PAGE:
If man hurts the environment, the environment will haunt man in return


Addressing sustainable health through a sustainable environment requires respecting and improving environmental constituents of physical, biological, and social conditions. Last week, we considered some of the environmental conditions that harm human health in Africa, below are others:


Industrial Discharge and Poor Waste Disposal

Waste discharges not properly disposed are a high cause of diseases and Africa falls more victim of this because of the high rural population of the region, hygienic ways of disposing wastes not well circulated in most of the countries. People still defecate in open places where flies carry the feaces and deposit them on food substances which in turn sky-rocket the spread of diseases in this region. Sadly, the growing urban areas are also not totally immune from the effects of wastes. In most cases, because of weak governmental structures, industries are able to indecently dispose-off their discharges, giving room for the breed and spread of diseases, most especially communicable diseases.


Vector Population (animals, parasites)

Growing urbanization in Africa has led to the displacement of vector population from their natural habitats into the human environment. Due to man’s environmental activities, several animals have been displaced as deforestation has sent out most of them. Some of these vectors carry viruses that have become harmful to the human population which they now live with. From the 2000s, there have been an increase in vector related diseases all over the world. The climax was in 2014 when the outbreak of Ebola in West Africa became the most devastating public health outbreak. Ravaging diseases such as Ebola, Lassa, and Malaria have all been traced to the animals carrying these viruses: Wild Animals, Rats, and Mosquitoes respectively and because of this, Africa has gathered the highest rate of deaths from vector-borne diseases.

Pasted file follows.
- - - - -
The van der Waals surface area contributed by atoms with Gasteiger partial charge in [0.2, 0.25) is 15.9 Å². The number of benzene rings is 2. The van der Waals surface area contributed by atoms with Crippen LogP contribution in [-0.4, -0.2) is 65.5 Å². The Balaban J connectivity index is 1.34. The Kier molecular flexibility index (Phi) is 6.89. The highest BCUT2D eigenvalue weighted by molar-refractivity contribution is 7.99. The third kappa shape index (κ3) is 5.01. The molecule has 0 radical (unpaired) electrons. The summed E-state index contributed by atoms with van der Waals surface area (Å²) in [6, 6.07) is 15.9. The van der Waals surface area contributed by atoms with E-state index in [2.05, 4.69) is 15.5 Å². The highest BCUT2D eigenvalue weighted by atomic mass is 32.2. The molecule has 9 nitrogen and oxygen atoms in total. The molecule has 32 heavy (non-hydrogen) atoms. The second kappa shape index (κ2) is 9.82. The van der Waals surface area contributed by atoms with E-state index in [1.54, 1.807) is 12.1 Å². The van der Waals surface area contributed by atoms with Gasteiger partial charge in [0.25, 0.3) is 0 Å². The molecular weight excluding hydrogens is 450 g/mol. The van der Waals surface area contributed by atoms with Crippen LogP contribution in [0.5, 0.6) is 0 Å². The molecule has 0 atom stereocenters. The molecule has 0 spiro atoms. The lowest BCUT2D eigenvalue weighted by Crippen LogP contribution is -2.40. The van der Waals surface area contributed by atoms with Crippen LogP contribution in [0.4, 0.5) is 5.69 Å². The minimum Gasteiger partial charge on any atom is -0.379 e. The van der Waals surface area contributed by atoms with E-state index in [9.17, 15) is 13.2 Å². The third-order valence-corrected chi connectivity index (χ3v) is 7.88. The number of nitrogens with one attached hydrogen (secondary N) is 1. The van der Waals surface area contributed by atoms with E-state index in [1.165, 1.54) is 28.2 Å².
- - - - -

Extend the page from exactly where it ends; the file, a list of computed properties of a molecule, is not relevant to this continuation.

The Way Forward

If the world and especially vulnerable Africa is going to achieve sustainable health, it will be the responsibility of man to respect the environment he lives in. If man hurts the environment, the environment will haunt man in return. Everybody has a part to play; it is the role of individuals to protect the environment, embrace sanitation, and embrace responsible consumption and production. Industries should in like manner properly dispose their discharges and respect the environment in their emissions.


All African nations ultimately need to find means of generating affordable and sufficient energy to serve its population and not just generating energy, but clean energy in order to fight in-door pollution. With the good supply of sun in Africa, the continent can sufficiently generate clean energy by tapping into solar power, wind and other renewable energies, while facing out all unhealthy sources of energy. With sufficient clean energy, African nations can minimize air pollution from coal, local stoves, and even generators.


Furthermore, African governments need to mandate people and industries to embrace protective measures on the environment. Car and industrial emissions should be well regulated; mandating healthy standards on all appliances, buildings and vehicles. Moreover, deforestation should be minimized and providing basic amenities such as clean water should be priority.

Although it is going to be daunting for the world and more so Africa, to totally eradicate environmental pollutions yet, the continent can work at mitigating them by considering and putting in place, well targeted strategies to making the UN Sustainable Development Goals (SDGs) work. Governments should ensure that environmental issues are considered top priorities because they go a long way to affect other issues as health and well-being. If all the environmental SDGs are well addressed and achieved, other SDGs can be achieved too.


Ultimately, Africa’s health watchword should be ‘Improve environmental conditions, improve health’.


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